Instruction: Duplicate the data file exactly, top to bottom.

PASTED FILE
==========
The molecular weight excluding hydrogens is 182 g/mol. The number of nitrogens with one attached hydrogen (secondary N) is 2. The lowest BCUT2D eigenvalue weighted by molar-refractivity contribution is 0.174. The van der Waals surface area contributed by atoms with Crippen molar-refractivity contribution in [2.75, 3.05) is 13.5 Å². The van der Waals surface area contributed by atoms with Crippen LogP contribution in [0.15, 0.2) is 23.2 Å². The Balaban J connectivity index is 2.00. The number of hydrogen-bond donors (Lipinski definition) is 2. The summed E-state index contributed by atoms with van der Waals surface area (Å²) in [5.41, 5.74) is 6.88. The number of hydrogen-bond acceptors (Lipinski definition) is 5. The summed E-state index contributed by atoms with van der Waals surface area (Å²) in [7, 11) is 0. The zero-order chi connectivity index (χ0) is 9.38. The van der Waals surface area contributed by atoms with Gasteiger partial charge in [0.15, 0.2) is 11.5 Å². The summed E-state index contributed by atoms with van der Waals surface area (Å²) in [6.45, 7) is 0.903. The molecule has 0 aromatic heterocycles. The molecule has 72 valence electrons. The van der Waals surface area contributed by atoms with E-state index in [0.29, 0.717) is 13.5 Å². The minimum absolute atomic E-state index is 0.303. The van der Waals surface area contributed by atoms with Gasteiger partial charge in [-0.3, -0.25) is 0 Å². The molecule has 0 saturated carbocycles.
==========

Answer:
The molecular weight excluding hydrogens is 182 g/mol. The number of nitrogens with one attached hydrogen (secondary N) is 2. The lowest BCUT2D eigenvalue weighted by molar-refractivity contribution is 0.174. The van der Waals surface area contributed by atoms with Crippen molar-refractivity contribution in [2.75, 3.05) is 13.5 Å². The van der Waals surface area contributed by atoms with Crippen LogP contribution in [0.15, 0.2) is 23.2 Å². The Balaban J connectivity index is 2.00. The number of hydrogen-bond donors (Lipinski definition) is 2. The summed E-state index contributed by atoms with van der Waals surface area (Å²) in [5.41, 5.74) is 6.88. The number of hydrogen-bond acceptors (Lipinski definition) is 5. The summed E-state index contributed by atoms with van der Waals surface area (Å²) in [7, 11) is 0. The zero-order chi connectivity index (χ0) is 9.38. The van der Waals surface area contributed by atoms with Gasteiger partial charge in [0.15, 0.2) is 11.5 Å². The summed E-state index contributed by atoms with van der Waals surface area (Å²) in [6.45, 7) is 0.903. The molecule has 0 aromatic heterocycles. The molecule has 72 valence electrons. The van der Waals surface area contributed by atoms with E-state index in [0.29, 0.717) is 13.5 Å². The minimum absolute atomic E-state index is 0.303. The van der Waals surface area contributed by atoms with Gasteiger partial charge in [-0.3, -0.25) is 0 Å². The molecule has 0 saturated carbocycles.